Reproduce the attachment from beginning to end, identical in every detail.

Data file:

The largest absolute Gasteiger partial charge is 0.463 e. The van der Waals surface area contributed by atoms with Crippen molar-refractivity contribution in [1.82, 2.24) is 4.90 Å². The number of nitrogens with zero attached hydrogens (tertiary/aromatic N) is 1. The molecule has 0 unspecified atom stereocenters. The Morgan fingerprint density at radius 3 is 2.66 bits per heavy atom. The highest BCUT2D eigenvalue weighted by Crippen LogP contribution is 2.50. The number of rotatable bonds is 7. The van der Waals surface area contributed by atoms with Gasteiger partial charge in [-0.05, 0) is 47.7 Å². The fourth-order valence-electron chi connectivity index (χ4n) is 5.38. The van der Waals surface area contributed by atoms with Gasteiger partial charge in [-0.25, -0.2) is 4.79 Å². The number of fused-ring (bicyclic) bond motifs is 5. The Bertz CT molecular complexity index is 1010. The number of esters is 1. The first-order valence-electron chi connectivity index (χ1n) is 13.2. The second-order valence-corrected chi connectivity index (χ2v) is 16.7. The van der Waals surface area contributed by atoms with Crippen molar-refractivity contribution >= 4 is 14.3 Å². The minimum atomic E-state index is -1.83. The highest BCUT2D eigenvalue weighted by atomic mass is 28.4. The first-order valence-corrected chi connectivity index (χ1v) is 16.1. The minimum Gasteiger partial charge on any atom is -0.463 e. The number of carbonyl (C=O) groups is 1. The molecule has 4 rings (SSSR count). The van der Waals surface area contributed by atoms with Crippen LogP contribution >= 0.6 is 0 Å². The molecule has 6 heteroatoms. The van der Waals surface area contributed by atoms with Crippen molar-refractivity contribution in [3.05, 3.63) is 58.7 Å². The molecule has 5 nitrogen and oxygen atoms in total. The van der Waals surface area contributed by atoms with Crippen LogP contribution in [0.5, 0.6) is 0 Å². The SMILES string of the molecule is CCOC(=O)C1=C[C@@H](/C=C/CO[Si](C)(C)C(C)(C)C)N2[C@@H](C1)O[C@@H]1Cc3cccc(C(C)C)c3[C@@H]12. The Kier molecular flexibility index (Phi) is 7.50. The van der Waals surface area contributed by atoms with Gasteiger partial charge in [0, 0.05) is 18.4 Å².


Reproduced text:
The largest absolute Gasteiger partial charge is 0.463 e. The van der Waals surface area contributed by atoms with Crippen molar-refractivity contribution in [1.82, 2.24) is 4.90 Å². The number of nitrogens with zero attached hydrogens (tertiary/aromatic N) is 1. The molecule has 0 unspecified atom stereocenters. The Morgan fingerprint density at radius 3 is 2.66 bits per heavy atom. The highest BCUT2D eigenvalue weighted by Crippen LogP contribution is 2.50. The number of rotatable bonds is 7. The van der Waals surface area contributed by atoms with Gasteiger partial charge in [-0.05, 0) is 47.7 Å². The fourth-order valence-electron chi connectivity index (χ4n) is 5.38. The van der Waals surface area contributed by atoms with Gasteiger partial charge in [-0.25, -0.2) is 4.79 Å². The number of fused-ring (bicyclic) bond motifs is 5. The Bertz CT molecular complexity index is 1010. The number of esters is 1. The first-order valence-electron chi connectivity index (χ1n) is 13.2. The second-order valence-corrected chi connectivity index (χ2v) is 16.7. The van der Waals surface area contributed by atoms with Crippen molar-refractivity contribution >= 4 is 14.3 Å². The minimum atomic E-state index is -1.83. The highest BCUT2D eigenvalue weighted by atomic mass is 28.4. The first-order valence-corrected chi connectivity index (χ1v) is 16.1. The minimum Gasteiger partial charge on any atom is -0.463 e. The number of carbonyl (C=O) groups is 1. The molecule has 4 rings (SSSR count). The van der Waals surface area contributed by atoms with Crippen LogP contribution >= 0.6 is 0 Å². The molecule has 6 heteroatoms. The van der Waals surface area contributed by atoms with Crippen molar-refractivity contribution in [3.05, 3.63) is 58.7 Å². The molecule has 5 nitrogen and oxygen atoms in total. The van der Waals surface area contributed by atoms with Crippen LogP contribution in [0.5, 0.6) is 0 Å². The SMILES string of the molecule is CCOC(=O)C1=C[C@@H](/C=C/CO[Si](C)(C)C(C)(C)C)N2[C@@H](C1)O[C@@H]1Cc3cccc(C(C)C)c3[C@@H]12. The Kier molecular flexibility index (Phi) is 7.50. The van der Waals surface area contributed by atoms with Gasteiger partial charge in [0, 0.05) is 18.4 Å².